For most people, a new year represents new opportunities and a chance to start over. However, for fraudsters, it looks like everything old is new again in 2022 – this includes everything from get-rich-quick schemes, to crypto scams, to romance frauds, and more. But one thing fraudsters will do differently this year is pay closer attention to their victims’ lives. Read on to learn the 2022 fraud trends to watch out for:
Customers who embraced digital banking habits because of the COVID-19 pandemic are unlikely to switch back completely to their pre-pandemic practices. The result is a rise in digital interactions and more targets for fraudsters to pursue. Armed with personal credentials obtained through the dark web or via phishing (or even social media), fraudsters can launch account takeover (ATO) attacks and compromise a legitimate user’s account. On the other hand if fraudsters can’t breach a customer’s account, they might use social engineering to trick victims using authorized push payment (APP) tactics. This latter fraud has become especially problematic in the U.K.
More effective online security measures aren’t deterring fraudsters. Instead, fraudsters are adapting their schemes away from quick “smash and grab” attempts that involve breaching an account and quickly transferring money, to stalking their victim’s online transactions looking for patterns. Conducting layered research enables social engineering fraud or the use of personal information obtained from phishing or malware attacks to carefully hone messages to make scams more convincing.
Banks have been working for years to offer more personalized services to customers. Unfortunately, fraudsters are adopting the same strategy of playing the long game by crafting highly tailored narratives to deceive their victims. When a fraudster accesses a victim’s bank account (or email or eCommerce account, for that matter) they can learn important details about their life.
If they see their victim recently made payments for a parking violation or paid for a medical procedure, fraudsters can adopt the persona of a municipal employee or a medical office worker and claim a recent payment was not processed correctly. Next, they tell their victim to share their credit card or send money to a bank account they control. Because the fraudster uses such specific details, their scams have a better chance of working. Some fraudsters will craft a portfolio of narratives for a wide range of scenarios.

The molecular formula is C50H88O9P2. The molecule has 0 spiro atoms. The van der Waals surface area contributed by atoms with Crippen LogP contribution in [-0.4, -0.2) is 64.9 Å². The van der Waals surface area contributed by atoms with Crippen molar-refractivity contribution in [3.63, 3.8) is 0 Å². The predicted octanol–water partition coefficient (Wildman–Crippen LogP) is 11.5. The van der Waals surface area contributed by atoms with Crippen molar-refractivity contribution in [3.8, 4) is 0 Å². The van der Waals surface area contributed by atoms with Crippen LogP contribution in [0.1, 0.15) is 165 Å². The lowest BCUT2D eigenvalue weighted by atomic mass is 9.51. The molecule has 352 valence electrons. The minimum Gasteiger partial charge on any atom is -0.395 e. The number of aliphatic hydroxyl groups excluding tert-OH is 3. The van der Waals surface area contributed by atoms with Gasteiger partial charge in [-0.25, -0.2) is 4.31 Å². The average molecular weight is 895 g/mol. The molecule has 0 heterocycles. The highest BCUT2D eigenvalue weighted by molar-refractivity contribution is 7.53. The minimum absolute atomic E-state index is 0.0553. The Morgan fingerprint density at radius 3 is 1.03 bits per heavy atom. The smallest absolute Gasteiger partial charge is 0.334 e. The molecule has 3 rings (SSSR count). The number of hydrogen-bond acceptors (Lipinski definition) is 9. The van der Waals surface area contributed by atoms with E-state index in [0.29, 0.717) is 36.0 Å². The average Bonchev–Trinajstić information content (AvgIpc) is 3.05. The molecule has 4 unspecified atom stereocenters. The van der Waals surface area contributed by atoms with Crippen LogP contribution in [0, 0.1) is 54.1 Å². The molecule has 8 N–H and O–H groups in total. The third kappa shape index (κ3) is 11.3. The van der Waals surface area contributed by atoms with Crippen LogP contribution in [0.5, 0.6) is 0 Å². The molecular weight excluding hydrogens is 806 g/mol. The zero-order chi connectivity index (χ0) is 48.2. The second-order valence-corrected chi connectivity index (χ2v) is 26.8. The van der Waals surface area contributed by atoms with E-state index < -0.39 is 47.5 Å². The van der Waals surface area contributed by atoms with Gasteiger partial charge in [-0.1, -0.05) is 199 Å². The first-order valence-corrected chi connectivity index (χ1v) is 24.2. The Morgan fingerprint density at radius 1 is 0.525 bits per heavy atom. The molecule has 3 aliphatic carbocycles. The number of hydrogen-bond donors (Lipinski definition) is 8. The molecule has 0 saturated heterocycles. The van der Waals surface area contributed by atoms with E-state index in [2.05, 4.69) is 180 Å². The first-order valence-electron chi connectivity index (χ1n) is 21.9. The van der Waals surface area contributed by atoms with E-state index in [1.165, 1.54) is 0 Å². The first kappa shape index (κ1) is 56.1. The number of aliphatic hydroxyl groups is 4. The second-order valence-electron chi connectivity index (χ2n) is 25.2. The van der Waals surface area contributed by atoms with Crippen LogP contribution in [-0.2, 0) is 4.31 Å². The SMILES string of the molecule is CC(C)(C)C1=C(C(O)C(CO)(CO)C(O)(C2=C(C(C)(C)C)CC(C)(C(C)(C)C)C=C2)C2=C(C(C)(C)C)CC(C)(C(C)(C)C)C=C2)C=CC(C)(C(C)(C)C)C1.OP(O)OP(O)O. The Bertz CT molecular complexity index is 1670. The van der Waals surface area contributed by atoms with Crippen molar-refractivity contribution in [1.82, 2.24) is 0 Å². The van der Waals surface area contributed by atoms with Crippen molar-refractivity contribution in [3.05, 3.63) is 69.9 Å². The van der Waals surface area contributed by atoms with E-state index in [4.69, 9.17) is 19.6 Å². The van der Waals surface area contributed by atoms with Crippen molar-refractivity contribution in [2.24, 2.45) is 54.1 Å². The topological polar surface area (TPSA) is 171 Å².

After a long build-up, it’s looking like instant business-to-business payments are on track to finally become a reality in 2022 (fingers crossed!) in regions where it has lagged. Businesses worldwide should prepare for how the enhanced speed of payments leaves them vulnerable to fraud. If a business loses money in real-time to fraud, the organization will struggle to trust banks that facilitate the transfer. Instant B2B payments create new opportunities for fraudsters to defraud global businesses quickly. That’s why it’s important that banks and businesses both implement the right safeguards.
Gone are the days when consumers had a checking, savings, and a credit card account. Now, most consumers have multiple traditional accounts, and a host of digital accounts like PayPal, Venmo, or even WhatsApp in some regions. And it doesn’t stop there. Many connected smart internet of things (IoT) devices like Amazon’s Alexa or Google Home can send money using voice commands. And soon it will be commonplace for people to send money through social media platforms.
If all this sounds like a dream come true for fraudsters, you’re right. In a connected commerce ecosystem, we expect to see a spike in attacks via IoT-connected devices and social engineering attacks. A disparate arrangement of finances calls for a new approach for banks to manage their customers’ financial risks.
Digital-only and digital-first challenger banks need to attract more customers. One way they’re doing that is by making it easier for customers to quickly onboard. They also specifically want to appeal to younger customers, so they’re marketing their services on social media or partnering with digital influencers like YouTube and TikTok celebrities.